Andreas Heller fills the gallery with mountainous sculptures in his new exhibition. Pics courtesy Austrian Cultural Forum
Exhibition: Andreas Heller – Blueprints for a Blackout, Austrian Cultural Forum, London, until April 3 2009
Andreas Heller’s works are tricky to precisely define. More concerned with encouraging imaginative perceptions of the unseen in his etchings and structures, Heller’s focus lies in deconstructing landscapes and images to leave blueprints, revealing raw, empty backdrops.
Heller's fascination lies in outlines and perceived emptiness. Pic courtesy Austrian Cultural Forum
The images are essentially flattened by these techniques – mountains are reduced to outlines, and the removal of all form and texture aims to enhance our understanding of the way we read images and the different perspective we gain on previously rich scenes (such as the Austrian countryside he chooses) when their visual substance is whittled down.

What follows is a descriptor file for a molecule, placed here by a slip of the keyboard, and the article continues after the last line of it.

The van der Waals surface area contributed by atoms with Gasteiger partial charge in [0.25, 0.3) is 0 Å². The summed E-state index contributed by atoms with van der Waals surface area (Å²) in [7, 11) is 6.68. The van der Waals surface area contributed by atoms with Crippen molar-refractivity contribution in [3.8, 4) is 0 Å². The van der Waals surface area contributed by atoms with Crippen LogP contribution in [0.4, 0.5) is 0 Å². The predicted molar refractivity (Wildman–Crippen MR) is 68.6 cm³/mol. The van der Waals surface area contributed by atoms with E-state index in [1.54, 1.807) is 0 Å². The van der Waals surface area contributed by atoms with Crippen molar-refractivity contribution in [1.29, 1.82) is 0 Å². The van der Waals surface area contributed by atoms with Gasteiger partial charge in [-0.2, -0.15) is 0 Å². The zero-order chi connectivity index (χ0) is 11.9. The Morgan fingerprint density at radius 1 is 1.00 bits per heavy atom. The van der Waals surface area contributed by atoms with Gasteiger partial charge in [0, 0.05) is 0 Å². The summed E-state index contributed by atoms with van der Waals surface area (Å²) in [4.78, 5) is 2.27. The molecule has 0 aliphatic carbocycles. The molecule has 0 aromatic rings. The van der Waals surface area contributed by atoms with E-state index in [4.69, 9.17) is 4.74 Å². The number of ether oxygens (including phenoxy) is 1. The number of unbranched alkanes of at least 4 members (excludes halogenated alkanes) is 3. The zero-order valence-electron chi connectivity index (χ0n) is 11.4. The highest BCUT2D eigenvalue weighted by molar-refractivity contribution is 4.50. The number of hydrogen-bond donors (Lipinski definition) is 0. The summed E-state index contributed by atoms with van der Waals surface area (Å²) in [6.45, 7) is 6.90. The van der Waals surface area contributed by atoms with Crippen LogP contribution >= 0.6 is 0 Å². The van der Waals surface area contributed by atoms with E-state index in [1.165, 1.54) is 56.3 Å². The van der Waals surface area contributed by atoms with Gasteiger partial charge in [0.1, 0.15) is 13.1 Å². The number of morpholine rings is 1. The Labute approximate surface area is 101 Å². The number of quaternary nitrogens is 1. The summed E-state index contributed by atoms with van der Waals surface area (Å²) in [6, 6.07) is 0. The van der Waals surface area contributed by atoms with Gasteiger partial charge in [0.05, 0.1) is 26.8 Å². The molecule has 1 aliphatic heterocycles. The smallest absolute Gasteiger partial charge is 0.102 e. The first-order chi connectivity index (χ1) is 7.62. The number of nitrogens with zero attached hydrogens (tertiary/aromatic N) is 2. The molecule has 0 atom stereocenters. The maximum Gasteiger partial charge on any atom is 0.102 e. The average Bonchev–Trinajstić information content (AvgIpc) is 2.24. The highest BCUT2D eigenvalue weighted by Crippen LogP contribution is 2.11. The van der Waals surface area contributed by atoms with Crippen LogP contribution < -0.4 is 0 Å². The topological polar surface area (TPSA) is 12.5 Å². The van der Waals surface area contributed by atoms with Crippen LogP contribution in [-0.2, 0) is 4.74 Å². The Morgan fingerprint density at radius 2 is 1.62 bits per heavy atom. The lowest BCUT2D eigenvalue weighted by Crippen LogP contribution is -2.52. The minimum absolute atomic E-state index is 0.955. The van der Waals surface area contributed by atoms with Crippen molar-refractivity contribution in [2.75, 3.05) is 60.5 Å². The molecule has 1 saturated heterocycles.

Heller produces visual outlines of the Austrian countryside. Pic courtesy Austrian Cultural Forum
“Andreas Heller’s more recent works, particularly his photo montages, at first glance suggest associations that can be classified in terms of art and cultural history under nature romanticism,” offers Georg Schiemer in an introductory note, alluding to the caverns and cliffs Heller depicts.
The show is Heller's first solo exhibition in the UK. Pic courtesy Austrian Cultural Forum
Heller has spent four years developing Blueprints for a Blackout, featuring a recreation of a mountain through angled white bars in the midst of the show, and it is the first solo exhibition in the UK for this talented young Austrian artist.
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